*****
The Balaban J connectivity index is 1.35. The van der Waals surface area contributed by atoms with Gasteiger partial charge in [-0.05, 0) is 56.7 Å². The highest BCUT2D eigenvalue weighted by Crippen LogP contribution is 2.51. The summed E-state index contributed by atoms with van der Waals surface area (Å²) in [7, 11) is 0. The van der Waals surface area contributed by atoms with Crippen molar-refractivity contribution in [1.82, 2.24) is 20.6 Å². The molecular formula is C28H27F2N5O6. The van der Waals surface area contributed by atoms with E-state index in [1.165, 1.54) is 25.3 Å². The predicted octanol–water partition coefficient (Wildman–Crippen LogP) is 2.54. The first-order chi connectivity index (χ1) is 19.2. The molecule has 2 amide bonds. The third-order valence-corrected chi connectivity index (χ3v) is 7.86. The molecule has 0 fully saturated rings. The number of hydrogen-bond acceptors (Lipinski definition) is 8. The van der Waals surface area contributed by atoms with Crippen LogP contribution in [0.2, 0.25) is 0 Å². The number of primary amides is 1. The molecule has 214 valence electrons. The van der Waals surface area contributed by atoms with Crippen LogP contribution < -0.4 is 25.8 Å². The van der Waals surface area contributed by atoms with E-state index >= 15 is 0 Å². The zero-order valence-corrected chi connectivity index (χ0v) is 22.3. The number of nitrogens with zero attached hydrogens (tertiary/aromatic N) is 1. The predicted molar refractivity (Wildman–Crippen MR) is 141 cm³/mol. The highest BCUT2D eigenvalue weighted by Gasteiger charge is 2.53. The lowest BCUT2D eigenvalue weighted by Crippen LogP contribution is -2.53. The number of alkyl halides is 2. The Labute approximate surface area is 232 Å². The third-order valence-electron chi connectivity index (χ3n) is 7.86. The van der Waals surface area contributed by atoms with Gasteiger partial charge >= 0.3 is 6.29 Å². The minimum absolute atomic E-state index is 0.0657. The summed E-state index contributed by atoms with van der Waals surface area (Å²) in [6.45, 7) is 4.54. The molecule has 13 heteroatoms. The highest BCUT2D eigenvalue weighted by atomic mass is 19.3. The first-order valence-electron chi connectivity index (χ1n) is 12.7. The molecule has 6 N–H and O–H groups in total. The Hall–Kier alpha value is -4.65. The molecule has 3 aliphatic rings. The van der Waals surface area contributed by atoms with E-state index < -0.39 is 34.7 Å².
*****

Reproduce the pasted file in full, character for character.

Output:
The Balaban J connectivity index is 1.35. The van der Waals surface area contributed by atoms with Gasteiger partial charge in [-0.05, 0) is 56.7 Å². The highest BCUT2D eigenvalue weighted by Crippen LogP contribution is 2.51. The summed E-state index contributed by atoms with van der Waals surface area (Å²) in [7, 11) is 0. The van der Waals surface area contributed by atoms with Crippen molar-refractivity contribution in [1.82, 2.24) is 20.6 Å². The molecular formula is C28H27F2N5O6. The van der Waals surface area contributed by atoms with E-state index in [1.165, 1.54) is 25.3 Å². The predicted octanol–water partition coefficient (Wildman–Crippen LogP) is 2.54. The first-order chi connectivity index (χ1) is 19.2. The molecule has 2 amide bonds. The third-order valence-corrected chi connectivity index (χ3v) is 7.86. The molecule has 0 fully saturated rings. The number of hydrogen-bond acceptors (Lipinski definition) is 8. The van der Waals surface area contributed by atoms with Crippen LogP contribution in [0.2, 0.25) is 0 Å². The number of primary amides is 1. The molecule has 214 valence electrons. The van der Waals surface area contributed by atoms with Crippen LogP contribution < -0.4 is 25.8 Å². The van der Waals surface area contributed by atoms with E-state index >= 15 is 0 Å². The zero-order valence-corrected chi connectivity index (χ0v) is 22.3. The number of nitrogens with zero attached hydrogens (tertiary/aromatic N) is 1. The predicted molar refractivity (Wildman–Crippen MR) is 141 cm³/mol. The highest BCUT2D eigenvalue weighted by Gasteiger charge is 2.53. The lowest BCUT2D eigenvalue weighted by Crippen LogP contribution is -2.53. The number of alkyl halides is 2. The Labute approximate surface area is 232 Å². The third-order valence-electron chi connectivity index (χ3n) is 7.86. The van der Waals surface area contributed by atoms with Gasteiger partial charge >= 0.3 is 6.29 Å². The minimum absolute atomic E-state index is 0.0657. The summed E-state index contributed by atoms with van der Waals surface area (Å²) in [6.45, 7) is 4.54. The molecule has 13 heteroatoms. The highest BCUT2D eigenvalue weighted by atomic mass is 19.3. The first-order valence-electron chi connectivity index (χ1n) is 12.7. The molecule has 6 N–H and O–H groups in total. The Hall–Kier alpha value is -4.65. The molecule has 3 aliphatic rings. The van der Waals surface area contributed by atoms with E-state index < -0.39 is 34.7 Å².